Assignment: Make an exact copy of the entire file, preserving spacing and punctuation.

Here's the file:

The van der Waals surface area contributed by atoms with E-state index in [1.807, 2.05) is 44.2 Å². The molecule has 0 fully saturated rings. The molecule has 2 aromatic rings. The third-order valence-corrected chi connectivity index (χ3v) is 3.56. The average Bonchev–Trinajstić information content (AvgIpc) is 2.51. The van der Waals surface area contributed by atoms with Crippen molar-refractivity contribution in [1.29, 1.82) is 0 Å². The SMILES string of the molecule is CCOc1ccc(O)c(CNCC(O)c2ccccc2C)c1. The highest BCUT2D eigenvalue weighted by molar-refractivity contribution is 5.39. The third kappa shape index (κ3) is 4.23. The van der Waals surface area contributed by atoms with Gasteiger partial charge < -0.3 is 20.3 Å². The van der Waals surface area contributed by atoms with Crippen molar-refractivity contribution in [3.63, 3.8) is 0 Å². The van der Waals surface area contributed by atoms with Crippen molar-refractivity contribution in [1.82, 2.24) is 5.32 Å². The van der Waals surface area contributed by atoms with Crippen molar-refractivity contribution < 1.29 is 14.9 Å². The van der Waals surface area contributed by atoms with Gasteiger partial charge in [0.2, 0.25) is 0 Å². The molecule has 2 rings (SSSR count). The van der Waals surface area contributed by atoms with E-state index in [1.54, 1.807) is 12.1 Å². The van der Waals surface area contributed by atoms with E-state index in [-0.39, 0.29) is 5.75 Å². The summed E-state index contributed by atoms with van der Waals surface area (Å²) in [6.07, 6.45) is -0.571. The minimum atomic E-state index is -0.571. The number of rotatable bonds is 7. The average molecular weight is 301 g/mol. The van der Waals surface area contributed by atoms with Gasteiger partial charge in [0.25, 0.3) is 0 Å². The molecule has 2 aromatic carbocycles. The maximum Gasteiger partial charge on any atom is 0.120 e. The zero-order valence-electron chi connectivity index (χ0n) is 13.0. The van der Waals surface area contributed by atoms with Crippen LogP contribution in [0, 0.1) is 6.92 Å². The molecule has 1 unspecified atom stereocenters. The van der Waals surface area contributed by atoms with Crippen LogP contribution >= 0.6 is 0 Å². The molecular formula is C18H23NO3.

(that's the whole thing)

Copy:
The van der Waals surface area contributed by atoms with E-state index in [1.807, 2.05) is 44.2 Å². The molecule has 0 fully saturated rings. The molecule has 2 aromatic rings. The third-order valence-corrected chi connectivity index (χ3v) is 3.56. The average Bonchev–Trinajstić information content (AvgIpc) is 2.51. The van der Waals surface area contributed by atoms with Crippen molar-refractivity contribution in [1.29, 1.82) is 0 Å². The SMILES string of the molecule is CCOc1ccc(O)c(CNCC(O)c2ccccc2C)c1. The highest BCUT2D eigenvalue weighted by molar-refractivity contribution is 5.39. The third kappa shape index (κ3) is 4.23. The van der Waals surface area contributed by atoms with Gasteiger partial charge < -0.3 is 20.3 Å². The van der Waals surface area contributed by atoms with Crippen molar-refractivity contribution in [3.63, 3.8) is 0 Å². The van der Waals surface area contributed by atoms with Crippen molar-refractivity contribution in [1.82, 2.24) is 5.32 Å². The van der Waals surface area contributed by atoms with Crippen molar-refractivity contribution < 1.29 is 14.9 Å². The van der Waals surface area contributed by atoms with Gasteiger partial charge in [0.2, 0.25) is 0 Å². The molecule has 2 rings (SSSR count). The van der Waals surface area contributed by atoms with E-state index in [1.54, 1.807) is 12.1 Å². The van der Waals surface area contributed by atoms with E-state index in [-0.39, 0.29) is 5.75 Å². The summed E-state index contributed by atoms with van der Waals surface area (Å²) in [6.07, 6.45) is -0.571. The minimum atomic E-state index is -0.571. The number of rotatable bonds is 7. The average molecular weight is 301 g/mol. The van der Waals surface area contributed by atoms with Gasteiger partial charge in [0.25, 0.3) is 0 Å². The molecule has 2 aromatic carbocycles. The maximum Gasteiger partial charge on any atom is 0.120 e. The zero-order valence-electron chi connectivity index (χ0n) is 13.0. The van der Waals surface area contributed by atoms with Crippen LogP contribution in [0, 0.1) is 6.92 Å². The molecule has 1 unspecified atom stereocenters. The van der Waals surface area contributed by atoms with Crippen LogP contribution >= 0.6 is 0 Å². The molecular formula is C18H23NO3.